The asymmetry of give and take

Although people reciprocate kindnesses proportionately, slings and arrows prompt bullets and grenades.

By Laura Putre

Photography by Getty

At Camp David, Keysar suggests Barak’s offer wasn’t enough to “clear the balance sheet.”

During the Camp David peace talks in 2000, Israeli prime minister Ehud Barak offered the Palestinians a piece of land comparable in size to the West Bank territories they’d lost in 1967. Palestinian leader Yassar Arafat turned it down. The offer was not enough.

Psychology professor Boaz Keysar wonders whether Arafat was simply acting the way most people do when they feel taken advantage of: they want back what they see as rightfully theirs—and then some.

Keysar, who studies language and miscommunication, and his colleagues have found that although people reciprocate kindnesses proportionately, slings and arrows prompt bullets and grenades. “Even something that is not so strong as a vindictive action—something simply perceived as a negative act,” Keysar says, “escalates quickly.”

For the study, published in the December 2008 Psychological Science, Keysar and his research team, including Chicago Booth behavioral scientist Nicholas Epley, conducted five experiments on reciprocity using University of Chicago students, Hyde Park residents, and other volunteers. The researchers paired up participants for several games of give and take. In one a designated leader decided how much of $100 to give to a partner. In another, leaders decided how much of $100 to take from their partners.

When the roles were reversed, Keysar found that those who’d been recipients in the giving game handed out a comparable sum when they were the ones doing the giving. But those who’d initially had money taken from them seized larger sums when it was their chance to do the taking.

“We tend to think about the ancient law of ‘an eye for an eye’ as harsh, even barbaric if taken literally,” says Keysar, quoting the Babylonian Code of Hammurabi. “But legal scholars have argued that it was actually a very progressive law, because it restricted retribution to an in-kind response.” Lose one eye, take one eye—but not more. “What our findings show is that if you leave people to their own devices, they would take more. They would take two eyes for an eye.”

Subjects in the study also consistently reacted better to receiving something than to having it taken from them, even when the gift left them with less money, say $30 instead of $50. Leaders, however, thought they were being fair when they took only $50. “They did not anticipate,” Keysar says, “that the other person was going to perceive them as doing something negative.” What’s more, he discovered that as the game wore on, each successive round saw partners grabbing more and more as they alternated the taking role. Perceiving the takers as selfish, the participants became less generous.

It was that finding that reminded Keysar of the Israelis and Palestinians. In the Psychological Science article’s conclusion, he reasoned that because of the asymmetry between giving and taking, “the harm of taking something away cannot be undone by simply giving something comparable in return.” So Arafat found Barak’s West Bank offer insufficient, though to the Israeli leader it made sense. “Clearing the balance sheet in negative social exchanges,” Keysar wrote, “is likely to require that people be more generous than their intuitions suggest.”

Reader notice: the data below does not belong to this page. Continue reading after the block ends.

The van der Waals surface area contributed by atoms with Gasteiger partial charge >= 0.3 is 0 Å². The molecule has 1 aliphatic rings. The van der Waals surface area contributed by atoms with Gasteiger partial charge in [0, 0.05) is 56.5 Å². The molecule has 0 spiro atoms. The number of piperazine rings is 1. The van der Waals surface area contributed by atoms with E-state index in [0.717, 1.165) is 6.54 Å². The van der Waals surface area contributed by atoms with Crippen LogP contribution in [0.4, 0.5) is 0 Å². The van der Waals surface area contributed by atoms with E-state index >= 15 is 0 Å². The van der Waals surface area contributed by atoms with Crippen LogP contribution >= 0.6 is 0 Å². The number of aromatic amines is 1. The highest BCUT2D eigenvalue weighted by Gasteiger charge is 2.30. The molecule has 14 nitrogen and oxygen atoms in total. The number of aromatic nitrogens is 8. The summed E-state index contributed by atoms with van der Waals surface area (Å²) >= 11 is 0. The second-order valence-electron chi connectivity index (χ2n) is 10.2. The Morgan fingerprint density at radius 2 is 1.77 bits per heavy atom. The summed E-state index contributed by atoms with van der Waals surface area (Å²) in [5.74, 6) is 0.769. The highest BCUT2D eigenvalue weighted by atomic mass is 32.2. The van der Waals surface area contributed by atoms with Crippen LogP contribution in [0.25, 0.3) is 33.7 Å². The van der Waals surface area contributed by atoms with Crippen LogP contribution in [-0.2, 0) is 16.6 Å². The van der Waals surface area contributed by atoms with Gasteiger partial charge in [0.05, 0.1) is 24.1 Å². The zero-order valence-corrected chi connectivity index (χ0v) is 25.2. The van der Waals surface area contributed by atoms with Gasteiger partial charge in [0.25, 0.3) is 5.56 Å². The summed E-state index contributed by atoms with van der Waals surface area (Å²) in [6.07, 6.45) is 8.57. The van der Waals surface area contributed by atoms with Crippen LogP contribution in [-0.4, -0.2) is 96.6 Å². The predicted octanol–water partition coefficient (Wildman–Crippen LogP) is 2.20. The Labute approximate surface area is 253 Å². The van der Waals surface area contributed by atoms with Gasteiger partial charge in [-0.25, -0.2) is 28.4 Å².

Perception is a frequent topic for Keysar, who has a psychology PhD from Princeton and a BA in psychology and philosophy from Hebrew University in Jerusalem. He has explored the ambiguity of language and, as he puts it, “how people try to step into other people’s shoes and fail.” In a 2007 study on communication effectiveness, Keysar found that people in long-term relationships miscommunicate more than strangers when they’re trying to share new information. In that study, subjects described unusual shapes to their partners, who then had to pick the shapes out of a lineup.

Thinking their partners already knew what they were talking about, subjects who knew each other conveyed less information than those who didn’t—and confused each other more often. “A lot of miscommunication is systematic, rooted in the ambiguity of language and in the way our mind handles, or mishandles, this ambiguity,” he says. “The problem is, most of the time we don’t even realize it.”

Keysar offers an example from his own life. As newlyweds 20 years ago, he and Chicago Booth professor Linda Ginzel visited his family in Israel for Passover. “One afternoon we were browsing through a bookstore in downtown Jerusalem,” he recalls. At a table that displayed several Haggadahs—the book used during the seder—his wife asked, “So the seder is going to be all in Hebrew?”

“I said, ‘yes,’ we left the store, and she didn’t speak to me for two days. I thought I did well—she asked me a question, I gave her the answer. Good job, Boaz. But she was thinking, ‘I don’t know Hebrew, he knows that, I clearly suggested that we buy a Haggadah in English. He obviously ignored my request, therefore he is egocentric and rude.’”

People like Ginzel who are natural speakers—those used to doing the talking—think that “what they imply is obvious to the entire world,” Keysar says, “overestimating how well they communicate their intentions.” Listeners like himself tend to be egocentric, “systematically failing to take the perspective of the other. And when you share a lot, it doesn’t get better. It actually gets worse.”

Like reciprocity, communication all depends on perception.

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